In the famous Mad Scene, Dessay continued with this more reserved interpretation. Dessay deployed the same stage business as Damrau and Anna Netrebko (two other Lucias I saw in this production) during both "Il dulce suono" and "Spargi d'amaro pianto." But Netrebko and Damrau are very different singers -- both of them have secure, large, bell-like tones and a confident, even boldly sexual demeanor. It was illuminating to see the same blocking on the singer this production had been designed for -- Dessay wandered around the stage in her bloody gown, and she sang "Ardon gli incensi" lying on the prompter's box, and she ripped up her veil. She also did the scream. But what I remember most is the stillness of her performance, as well as the spooky echo effect of her voice. She used her large, saucer-like eyes and girlish appearance to great effect, but seemed to be focused on producing sound, rather than completing all the stage business. As a result, the Mad Scene didn't seem like "Mad Scene," but rather an internal dialogue. If her singing lacked Joan Sutherland's dazzling accuracy or Callas's grand tragedienne sweep, it was still very affecting. Dessay even dispensed with the by-now traditional flute obligato, and sang the cadenza a cappela. I'm not sure how much longer Dessay can keep the coloratura roles in her repertoire, but I am glad that a singer I had pretty much written off two years ago has returned from the brink, so to speak.
Here are videos I found of Dessay's Mad Scene from four years ago, and it will be interesting to compare them to the HD transmission next Saturday:
I looked on youtube and could find surprisingly few clips of Calleja that I thought captured what he actually sounds like in the theater. I did find this though:
In this production Lucia's brother is more than a cardboard villain. His relationship with his sister is creepy, with a weird, implied incestuous vibe. Stage directions call for them to embrace lovingly, only for Enrico to resort to physical abuse the next moment. Stephen Gaertner has the kind of dry, efficient lyric baritone that has become so commonplace onstage today. These voices, in order to sound more imposing, do what I call "dark and bark." They artificially darken the sound, and bark the notes, and it's all very depressing, the lack of good baritones. I would have liked to see Ludovic Tezier, who is singing the rest of the run. But as Raimondo, Kwangchul Youn was a pleasure, with a nice, mellifluous, unforced bass. And Matthew Plenk in the tiny role of Arturo still sang with a winning sweetness of sound. I was very disappointed in how brass and ugly Patrick Summers made Salome sound, but in bel canto operas, he knew how to support his singers. He was vocally extremely sensitive to Dessay, at times cutting down the orchestra to the barest minimum, in order to avoid drowning out his soprano.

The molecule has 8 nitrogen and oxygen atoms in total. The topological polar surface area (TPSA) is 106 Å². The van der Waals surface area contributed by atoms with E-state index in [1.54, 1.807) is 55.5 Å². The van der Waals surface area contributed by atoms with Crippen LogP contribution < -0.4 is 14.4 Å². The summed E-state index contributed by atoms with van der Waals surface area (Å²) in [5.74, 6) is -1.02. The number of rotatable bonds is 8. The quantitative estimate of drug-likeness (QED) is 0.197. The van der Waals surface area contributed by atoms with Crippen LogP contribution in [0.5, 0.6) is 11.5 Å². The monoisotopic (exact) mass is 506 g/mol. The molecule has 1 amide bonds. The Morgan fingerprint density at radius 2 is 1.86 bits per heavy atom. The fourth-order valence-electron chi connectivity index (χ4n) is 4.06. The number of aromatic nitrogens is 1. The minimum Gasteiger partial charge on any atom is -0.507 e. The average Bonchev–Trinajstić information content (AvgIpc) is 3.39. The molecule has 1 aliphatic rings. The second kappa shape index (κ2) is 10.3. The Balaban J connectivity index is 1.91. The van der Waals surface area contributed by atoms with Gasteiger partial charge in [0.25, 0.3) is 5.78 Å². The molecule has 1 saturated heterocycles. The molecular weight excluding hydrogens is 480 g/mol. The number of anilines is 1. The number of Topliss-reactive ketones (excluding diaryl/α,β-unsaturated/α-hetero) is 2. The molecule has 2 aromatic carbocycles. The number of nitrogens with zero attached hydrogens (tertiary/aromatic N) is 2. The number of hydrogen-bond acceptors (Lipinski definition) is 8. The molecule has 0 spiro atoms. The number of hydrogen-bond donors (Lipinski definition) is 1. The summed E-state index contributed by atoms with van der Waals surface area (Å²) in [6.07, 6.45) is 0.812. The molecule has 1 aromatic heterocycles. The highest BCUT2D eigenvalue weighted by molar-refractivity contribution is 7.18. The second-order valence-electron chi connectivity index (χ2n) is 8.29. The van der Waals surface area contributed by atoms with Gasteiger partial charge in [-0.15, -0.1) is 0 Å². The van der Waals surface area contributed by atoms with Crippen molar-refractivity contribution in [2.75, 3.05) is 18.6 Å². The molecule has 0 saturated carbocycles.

Mary Zimmerman's production has moved the story to the late 19th century. It seems as if Zimmerman has read Jane Eyre too many times, and has made Lucia di Lammermoor a Victorian gothic romance. Some of the quirks of the production are well-known -- the ghost that accompanies Lucia around the garden during her cavatina, the sextet being framed by a wedding photographer, with the lens snapping at the climactic note, Edgardo being stabbed by the ghost of Lucia in the final scene. The production is very literal in its approach -- does the audience really need to see a silent ghost accompany Lucia? But I feel as if the production is a good introduction to the opera, and succeeds in making the often rarefied tastes of bel canto operas (where opera lovers have a tendency to analyze whether every trill was perfectly articulated) accessible and easy to understand. The Scottish countryside scenes look like the sets of a Wuthering Heights movie, and the Mad Scene is well-staged, with a grand diva exit of Lucia fainting and being carried up the stairs right after she hits the Eb in "Spargi d'amaro pianto." Last night the men carrying Dessay stopped in the middle of the staircase to allow her to soak in some applause.
The audience was very enthusiastic with ovations throughout the evening. A vocally troubled diva made her comeback, and a tenor went from "promising" to a real star. It's what opera is all about.
- Кто знает, какая разница между этими элементами. На лицах тех застыло недоумение. - Давайте же, ребята. -сказал Джабба. - Вы же учились в колледжах.